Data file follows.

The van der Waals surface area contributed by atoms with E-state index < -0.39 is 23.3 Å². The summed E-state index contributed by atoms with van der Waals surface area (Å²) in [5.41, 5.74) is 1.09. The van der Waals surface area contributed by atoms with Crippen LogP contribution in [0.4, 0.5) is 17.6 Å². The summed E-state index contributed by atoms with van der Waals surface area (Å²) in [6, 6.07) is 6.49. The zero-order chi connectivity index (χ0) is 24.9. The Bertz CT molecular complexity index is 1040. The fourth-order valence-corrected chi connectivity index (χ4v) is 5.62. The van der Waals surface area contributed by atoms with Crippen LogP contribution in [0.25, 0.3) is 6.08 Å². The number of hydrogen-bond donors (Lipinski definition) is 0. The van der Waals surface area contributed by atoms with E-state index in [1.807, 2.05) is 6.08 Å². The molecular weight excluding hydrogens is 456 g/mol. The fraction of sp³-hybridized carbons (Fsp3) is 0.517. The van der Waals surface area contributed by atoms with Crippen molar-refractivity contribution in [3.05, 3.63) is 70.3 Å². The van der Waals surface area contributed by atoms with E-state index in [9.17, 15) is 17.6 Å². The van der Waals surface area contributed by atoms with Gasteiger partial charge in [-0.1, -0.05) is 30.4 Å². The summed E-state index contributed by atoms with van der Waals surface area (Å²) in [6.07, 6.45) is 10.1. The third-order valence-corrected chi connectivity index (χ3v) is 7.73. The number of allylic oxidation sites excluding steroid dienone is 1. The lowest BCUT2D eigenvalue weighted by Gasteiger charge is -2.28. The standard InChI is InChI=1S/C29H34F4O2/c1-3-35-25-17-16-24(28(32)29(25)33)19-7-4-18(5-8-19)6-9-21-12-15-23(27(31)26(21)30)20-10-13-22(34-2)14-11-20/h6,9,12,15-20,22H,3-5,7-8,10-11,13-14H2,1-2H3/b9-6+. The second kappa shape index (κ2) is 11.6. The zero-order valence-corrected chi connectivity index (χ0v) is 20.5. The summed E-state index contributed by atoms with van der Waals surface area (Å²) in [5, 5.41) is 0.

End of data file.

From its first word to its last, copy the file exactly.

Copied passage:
The van der Waals surface area contributed by atoms with E-state index < -0.39 is 23.3 Å². The summed E-state index contributed by atoms with van der Waals surface area (Å²) in [5.41, 5.74) is 1.09. The van der Waals surface area contributed by atoms with Crippen LogP contribution in [0.4, 0.5) is 17.6 Å². The summed E-state index contributed by atoms with van der Waals surface area (Å²) in [6, 6.07) is 6.49. The zero-order chi connectivity index (χ0) is 24.9. The Bertz CT molecular complexity index is 1040. The fourth-order valence-corrected chi connectivity index (χ4v) is 5.62. The van der Waals surface area contributed by atoms with Crippen LogP contribution in [0.25, 0.3) is 6.08 Å². The number of hydrogen-bond donors (Lipinski definition) is 0. The van der Waals surface area contributed by atoms with E-state index in [1.807, 2.05) is 6.08 Å². The molecular weight excluding hydrogens is 456 g/mol. The fraction of sp³-hybridized carbons (Fsp3) is 0.517. The van der Waals surface area contributed by atoms with Crippen molar-refractivity contribution in [3.05, 3.63) is 70.3 Å². The van der Waals surface area contributed by atoms with E-state index in [9.17, 15) is 17.6 Å². The van der Waals surface area contributed by atoms with Gasteiger partial charge in [-0.1, -0.05) is 30.4 Å². The summed E-state index contributed by atoms with van der Waals surface area (Å²) in [6.07, 6.45) is 10.1. The third-order valence-corrected chi connectivity index (χ3v) is 7.73. The number of allylic oxidation sites excluding steroid dienone is 1. The lowest BCUT2D eigenvalue weighted by Gasteiger charge is -2.28. The standard InChI is InChI=1S/C29H34F4O2/c1-3-35-25-17-16-24(28(32)29(25)33)19-7-4-18(5-8-19)6-9-21-12-15-23(27(31)26(21)30)20-10-13-22(34-2)14-11-20/h6,9,12,15-20,22H,3-5,7-8,10-11,13-14H2,1-2H3/b9-6+. The second kappa shape index (κ2) is 11.6. The zero-order valence-corrected chi connectivity index (χ0v) is 20.5. The summed E-state index contributed by atoms with van der Waals surface area (Å²) in [5, 5.41) is 0.